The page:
I think the new BPi based prototype has the processing power for this, maybe even a transparent realtime malware scanner.
My biggest problem actually is about browser cookies and this kind of things.

  Are you sure? yes | no

ali wrote 10/18/2014 at 14:32 point
Hey, thanks for working on this! I've got a couple comments/feature requests:

It would be really great if people can easily share their UnJailPi connection with others over WIFI - would it ever be possible for a nearby client to detect an UnJailPi and connect to it with WIFI? The benefit here is a) the connectivity (3G/Broadband) is paid for by someone completely other than eg. the journalist/activist, b) if a journalist can connect via WIFI, their location will be less visible than if they connected something (their phone or UnJailPi) via 3G.

In terms of reducing the risk for the person sharing their connection to anonymous users, it could be required for guests to connect via a Tor bridge provided by the UnJailPi - traffic leaving the UnJailPi could not be traced back as an OpenVPN connection could.

The Tor bandwidth issue could be resolved with traffic shaping on the box, so each client is limited to X Mb of usage per minute. This wouldn't allow videos, but could allow abuse prevention for 100% Tor access.

It's best not to rely on VPN these days for anything more than encrypting traffic from your immediate ISP - the VPN provider will still have the plaintext, and the traffic from the VPN provider to end service will be unencrypted. Additionally advanced actors are collecting the VPN keys, either with insiders or exploiting the VPN comanies (there are only so many VPN companies). In short, HTTPS/TLS is the only real solution there.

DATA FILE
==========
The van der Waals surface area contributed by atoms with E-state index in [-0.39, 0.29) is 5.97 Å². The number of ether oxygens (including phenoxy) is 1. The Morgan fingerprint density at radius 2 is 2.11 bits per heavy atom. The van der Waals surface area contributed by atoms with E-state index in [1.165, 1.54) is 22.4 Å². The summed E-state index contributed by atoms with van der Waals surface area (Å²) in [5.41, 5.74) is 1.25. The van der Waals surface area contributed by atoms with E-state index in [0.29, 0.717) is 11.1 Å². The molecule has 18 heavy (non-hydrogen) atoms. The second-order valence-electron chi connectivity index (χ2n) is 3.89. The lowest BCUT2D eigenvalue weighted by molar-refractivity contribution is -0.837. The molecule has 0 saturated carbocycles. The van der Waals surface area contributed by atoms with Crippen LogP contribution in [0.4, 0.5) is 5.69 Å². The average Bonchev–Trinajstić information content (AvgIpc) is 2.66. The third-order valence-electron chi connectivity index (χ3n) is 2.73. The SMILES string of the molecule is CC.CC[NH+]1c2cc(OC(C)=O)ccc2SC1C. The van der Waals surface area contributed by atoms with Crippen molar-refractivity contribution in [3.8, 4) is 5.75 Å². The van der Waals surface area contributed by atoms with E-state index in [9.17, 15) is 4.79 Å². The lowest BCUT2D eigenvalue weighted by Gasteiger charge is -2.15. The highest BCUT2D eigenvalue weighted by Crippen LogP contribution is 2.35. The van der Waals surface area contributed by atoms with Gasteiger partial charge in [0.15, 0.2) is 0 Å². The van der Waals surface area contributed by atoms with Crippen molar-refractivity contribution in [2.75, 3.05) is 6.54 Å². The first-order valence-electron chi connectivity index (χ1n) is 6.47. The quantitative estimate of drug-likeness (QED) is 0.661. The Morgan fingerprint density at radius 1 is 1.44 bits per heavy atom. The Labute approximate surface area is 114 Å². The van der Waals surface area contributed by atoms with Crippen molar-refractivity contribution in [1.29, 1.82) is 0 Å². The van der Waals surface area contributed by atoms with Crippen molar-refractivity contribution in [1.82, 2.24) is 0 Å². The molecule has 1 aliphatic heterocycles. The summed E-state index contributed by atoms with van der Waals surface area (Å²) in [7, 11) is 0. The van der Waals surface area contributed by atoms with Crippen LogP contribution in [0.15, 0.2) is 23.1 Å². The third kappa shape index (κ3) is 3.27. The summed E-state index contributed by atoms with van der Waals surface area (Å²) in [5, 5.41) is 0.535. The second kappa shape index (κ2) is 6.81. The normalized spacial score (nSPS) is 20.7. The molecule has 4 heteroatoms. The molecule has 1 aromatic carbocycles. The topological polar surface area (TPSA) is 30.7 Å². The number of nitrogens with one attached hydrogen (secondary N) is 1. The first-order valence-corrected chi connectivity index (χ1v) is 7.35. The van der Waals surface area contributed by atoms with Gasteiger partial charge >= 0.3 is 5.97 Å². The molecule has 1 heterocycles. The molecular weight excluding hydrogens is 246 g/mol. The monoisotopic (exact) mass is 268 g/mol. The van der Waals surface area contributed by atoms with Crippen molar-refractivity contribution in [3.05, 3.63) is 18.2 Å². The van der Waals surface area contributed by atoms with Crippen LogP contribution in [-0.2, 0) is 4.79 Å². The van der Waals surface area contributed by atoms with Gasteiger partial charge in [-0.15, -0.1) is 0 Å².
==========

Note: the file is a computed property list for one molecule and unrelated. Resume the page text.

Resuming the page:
Perhaps allowing owners to block HTTP (port 80) connections would give some protection against mistakes there (similar to the HTTP Nowhere plugin).

It should be possible to keep most of the software quite general, potentially allowing installation on phones to use their 3G, or on OpenWRT capable routers, so I hope the development doesn't make raspi too much of a requirement...

Thanks, best of luck!

  Are you sure? yes | no

Arcadia Labs wrote 10/20/2014 at 01:52 point
Your first idea about sharing UnjailPi connections over wifi is nice, however
I'm not sure to understand well the part about a Tor bridge. Do you mean, we
always have a Tor circuit active for anonymous users, inside a reserved wifi
"tunnel" ? How would it react if both devices enable Tor ? However it's a great

About the VPN part, I never designed the device to connect to third-parties VPN
providers. It is meant to be used with your own server (I'd like it to be a
second unjailpi), you could leave at home or at a secure place and connect to it
when necessary (fast-food wifi etc...).

Your HTTP nowhere is a brilliant idea. From start I want to force http traffic
to https (like https everywhere) but couldn't find a good solutions. Blocking
HTTP could be a first real solutions, but would need some sort of captive portal
for denied connections.

Do you have some expertise about all this ? Perhaps we could talk...

For the moment, the software could run on about every linux computer. Running on
routers could be more tricky, I don't see how it could be usable without some

Thanks for your support !

  Are you sure? yes | no